There are mainly four species of natural enemies of CBB: Cephalonomia stephanoderis, Prorops nasuta, Heterospilus coffeicola, Phymastichus coffea. The latter may be the most effective parasitoid wasp in controlling CBB since it attacks various hosts. During 2003, the mass rearing research work at the US Department of Agriculture has successfully developed an artificial diet for the CBB. There is a clear indication now that it will become possible to mass-produce Phymastichus wasps at low prices(13). 
    An entomopathogenic fungus Beauveria bassiana also controls CBB. Adequate plantation management to influence climatic conditions and the application of aggressive Beauveria strains can help to control infestation levels. Some farmers can produce the fungus themselves, but it needs considerably more care and knowledge than the use of chemical products.

The future
With the availability of the new traps and a cheaper mass rearing of natural predators, alternative management programmes for the CBB are becoming feasible without the use of endosulfan. However, these have to be continuous, as high infestation levels are caused by neglect and are difficult to control at short notice without insecticides. Coffee organisations who generally prefer to help their farmers control CBB emergencies by donating insecticides should supporting cultural methods before CBB populations build-up.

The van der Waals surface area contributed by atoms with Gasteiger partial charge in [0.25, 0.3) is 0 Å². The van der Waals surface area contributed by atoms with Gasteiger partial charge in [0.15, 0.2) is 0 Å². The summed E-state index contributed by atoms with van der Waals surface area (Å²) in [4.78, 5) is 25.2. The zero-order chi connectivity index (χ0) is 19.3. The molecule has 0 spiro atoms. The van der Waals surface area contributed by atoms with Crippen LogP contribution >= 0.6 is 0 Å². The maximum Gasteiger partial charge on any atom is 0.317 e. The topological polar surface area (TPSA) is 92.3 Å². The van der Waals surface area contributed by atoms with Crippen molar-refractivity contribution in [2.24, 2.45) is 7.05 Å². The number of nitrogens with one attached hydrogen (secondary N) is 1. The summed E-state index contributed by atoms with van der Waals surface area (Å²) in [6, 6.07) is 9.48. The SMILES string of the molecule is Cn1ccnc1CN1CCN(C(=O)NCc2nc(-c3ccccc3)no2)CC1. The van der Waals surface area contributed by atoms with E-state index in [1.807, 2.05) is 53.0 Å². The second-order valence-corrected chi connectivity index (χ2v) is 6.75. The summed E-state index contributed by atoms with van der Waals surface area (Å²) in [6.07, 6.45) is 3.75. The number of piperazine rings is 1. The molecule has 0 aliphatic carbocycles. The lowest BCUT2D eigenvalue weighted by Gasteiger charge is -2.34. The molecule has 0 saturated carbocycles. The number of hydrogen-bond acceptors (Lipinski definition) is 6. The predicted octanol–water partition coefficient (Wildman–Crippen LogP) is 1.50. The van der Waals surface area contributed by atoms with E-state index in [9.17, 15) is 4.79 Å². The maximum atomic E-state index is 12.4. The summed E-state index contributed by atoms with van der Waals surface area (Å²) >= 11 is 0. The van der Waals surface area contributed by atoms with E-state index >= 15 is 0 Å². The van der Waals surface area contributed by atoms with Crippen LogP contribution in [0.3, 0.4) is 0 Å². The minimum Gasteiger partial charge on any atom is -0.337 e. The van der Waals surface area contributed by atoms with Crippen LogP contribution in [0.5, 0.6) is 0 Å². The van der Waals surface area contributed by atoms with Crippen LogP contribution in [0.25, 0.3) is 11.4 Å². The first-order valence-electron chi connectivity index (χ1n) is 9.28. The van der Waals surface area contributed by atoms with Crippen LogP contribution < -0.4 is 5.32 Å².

Coffee production without endosulphan is possible but farmers require more knowledge and need to see how alternatives are working. The CCCC initiative launched in September 2004 (see pp 8-9) provides a framework to encourage continuous improvements with coffee production. Pilot projects demonstrating new techniques will be developed as part of this initiative and will be an important part of encouraging change.

References
1. Baker PS, The coffee berry borer in Colombia, Department for International Development (DFID)-CENICAFÉ.1999,154pp.
2. Baker PS et al, Natural enemies, natural allies, CABI, CENICAFÉ, 2002, 130pp.
3. EPA, Endosulfan RED Facts, EPA-738-F-02-012, 2001, www.epa.gov/oppsrrd1/REDs/factsheets/
endosulfan_fs.htm

4. PAN, Ban on endosulfan in Cambodia, Pesticide News 60,2003, p19.
5 Harikrishnan V, Usha S, Endosulfan: A fact sheet and answers to common questions, Thanal, Kerala 2004,13pp, http://thanaluser.web.aplus.net/
sitebuildercontent/sitebuilderfiles/endofinal.pdf
 
6.UNEP/GEF, Regionally based assessment of persistent toxic substances,2002, 146pp, http://www.chem.unep.ch/pts/regreports/CAC.pdf
7. Gonzalez M, Dufour B, Diseño, desarrollo y evaluación del trampeo en el manejo integrado de la broca del café Hypothenemus hampei en El Salvador, Boletín Inter-American Institute for Co-operation on Agriculture, 2001, 91-92, 11-19.
8. Procafé, Hoja técnica, 2004, www.procafe.com.sv
9. Anacafé, Capacitaciones, 2004, http://portal.anacafe.org
10. IHCAFË, 2004, www.cafedehonduras.hn/archivos%20PDF/broca.pdf
11. Dufour B et al, Validation of coffee berry borer (CBB) trapping with the Brocap® trap, ASIC 2004.
12. Ibid.
13. www.ars.usda.gov/research/projects/projects.
htm?ACCN_NO=402389&showpars=true&fy=2003
 

See also: Duque OH, Baker PS, Devouring profit: the socio-economics of coffee berry borer IPM, The Commodities Press,CABI/CENICAFE, 2003, 106pp.

[This article first appeared in Pesticides News No. 66, December 2004, page 10]